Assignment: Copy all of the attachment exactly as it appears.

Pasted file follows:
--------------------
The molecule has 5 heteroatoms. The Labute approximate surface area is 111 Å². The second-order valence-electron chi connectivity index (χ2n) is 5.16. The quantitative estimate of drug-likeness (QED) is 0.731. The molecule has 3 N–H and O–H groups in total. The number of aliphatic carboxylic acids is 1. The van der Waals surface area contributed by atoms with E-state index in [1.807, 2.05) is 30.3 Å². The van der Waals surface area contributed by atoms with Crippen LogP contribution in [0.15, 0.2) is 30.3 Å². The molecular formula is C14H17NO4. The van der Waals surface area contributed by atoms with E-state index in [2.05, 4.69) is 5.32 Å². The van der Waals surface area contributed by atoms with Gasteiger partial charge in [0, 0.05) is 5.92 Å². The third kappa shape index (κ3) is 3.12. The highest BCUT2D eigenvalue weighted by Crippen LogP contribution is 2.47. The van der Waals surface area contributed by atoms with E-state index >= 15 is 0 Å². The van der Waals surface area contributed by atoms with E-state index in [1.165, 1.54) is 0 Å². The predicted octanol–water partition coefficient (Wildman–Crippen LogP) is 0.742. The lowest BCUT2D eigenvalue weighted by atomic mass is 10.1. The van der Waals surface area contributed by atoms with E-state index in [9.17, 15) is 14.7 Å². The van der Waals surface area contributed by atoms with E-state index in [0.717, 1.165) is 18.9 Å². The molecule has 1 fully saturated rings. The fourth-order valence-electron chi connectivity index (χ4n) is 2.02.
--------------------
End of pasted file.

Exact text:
The molecule has 5 heteroatoms. The Labute approximate surface area is 111 Å². The second-order valence-electron chi connectivity index (χ2n) is 5.16. The quantitative estimate of drug-likeness (QED) is 0.731. The molecule has 3 N–H and O–H groups in total. The number of aliphatic carboxylic acids is 1. The van der Waals surface area contributed by atoms with E-state index in [1.807, 2.05) is 30.3 Å². The van der Waals surface area contributed by atoms with Crippen LogP contribution in [0.15, 0.2) is 30.3 Å². The molecular formula is C14H17NO4. The van der Waals surface area contributed by atoms with E-state index in [2.05, 4.69) is 5.32 Å². The van der Waals surface area contributed by atoms with Gasteiger partial charge in [0, 0.05) is 5.92 Å². The third kappa shape index (κ3) is 3.12. The highest BCUT2D eigenvalue weighted by Crippen LogP contribution is 2.47. The van der Waals surface area contributed by atoms with E-state index >= 15 is 0 Å². The van der Waals surface area contributed by atoms with E-state index in [1.165, 1.54) is 0 Å². The predicted octanol–water partition coefficient (Wildman–Crippen LogP) is 0.742. The lowest BCUT2D eigenvalue weighted by atomic mass is 10.1. The van der Waals surface area contributed by atoms with E-state index in [9.17, 15) is 14.7 Å². The van der Waals surface area contributed by atoms with E-state index in [0.717, 1.165) is 18.9 Å². The molecule has 1 fully saturated rings. The fourth-order valence-electron chi connectivity index (χ4n) is 2.02.